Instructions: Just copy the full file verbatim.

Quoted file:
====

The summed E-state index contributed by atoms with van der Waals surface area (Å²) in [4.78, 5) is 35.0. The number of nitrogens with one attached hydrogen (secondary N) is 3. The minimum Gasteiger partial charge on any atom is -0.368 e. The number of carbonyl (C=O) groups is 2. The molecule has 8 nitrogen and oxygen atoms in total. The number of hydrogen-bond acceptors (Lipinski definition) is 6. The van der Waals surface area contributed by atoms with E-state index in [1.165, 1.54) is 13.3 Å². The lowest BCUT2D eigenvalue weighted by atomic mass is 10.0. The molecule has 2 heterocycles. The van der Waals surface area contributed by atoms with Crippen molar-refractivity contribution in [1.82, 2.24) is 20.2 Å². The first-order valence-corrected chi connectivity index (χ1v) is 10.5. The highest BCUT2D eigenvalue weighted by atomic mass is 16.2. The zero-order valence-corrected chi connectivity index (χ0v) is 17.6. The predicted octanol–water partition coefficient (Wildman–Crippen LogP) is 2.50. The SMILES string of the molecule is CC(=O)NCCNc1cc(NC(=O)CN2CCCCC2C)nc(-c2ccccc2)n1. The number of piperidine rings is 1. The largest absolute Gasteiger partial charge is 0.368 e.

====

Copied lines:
The summed E-state index contributed by atoms with van der Waals surface area (Å²) in [4.78, 5) is 35.0. The number of nitrogens with one attached hydrogen (secondary N) is 3. The minimum Gasteiger partial charge on any atom is -0.368 e. The number of carbonyl (C=O) groups is 2. The molecule has 8 nitrogen and oxygen atoms in total. The number of hydrogen-bond acceptors (Lipinski definition) is 6. The van der Waals surface area contributed by atoms with E-state index in [1.165, 1.54) is 13.3 Å². The lowest BCUT2D eigenvalue weighted by atomic mass is 10.0. The molecule has 2 heterocycles. The van der Waals surface area contributed by atoms with Crippen molar-refractivity contribution in [1.82, 2.24) is 20.2 Å². The first-order valence-corrected chi connectivity index (χ1v) is 10.5. The highest BCUT2D eigenvalue weighted by atomic mass is 16.2. The zero-order valence-corrected chi connectivity index (χ0v) is 17.6. The predicted octanol–water partition coefficient (Wildman–Crippen LogP) is 2.50. The SMILES string of the molecule is CC(=O)NCCNc1cc(NC(=O)CN2CCCCC2C)nc(-c2ccccc2)n1. The number of piperidine rings is 1. The largest absolute Gasteiger partial charge is 0.368 e.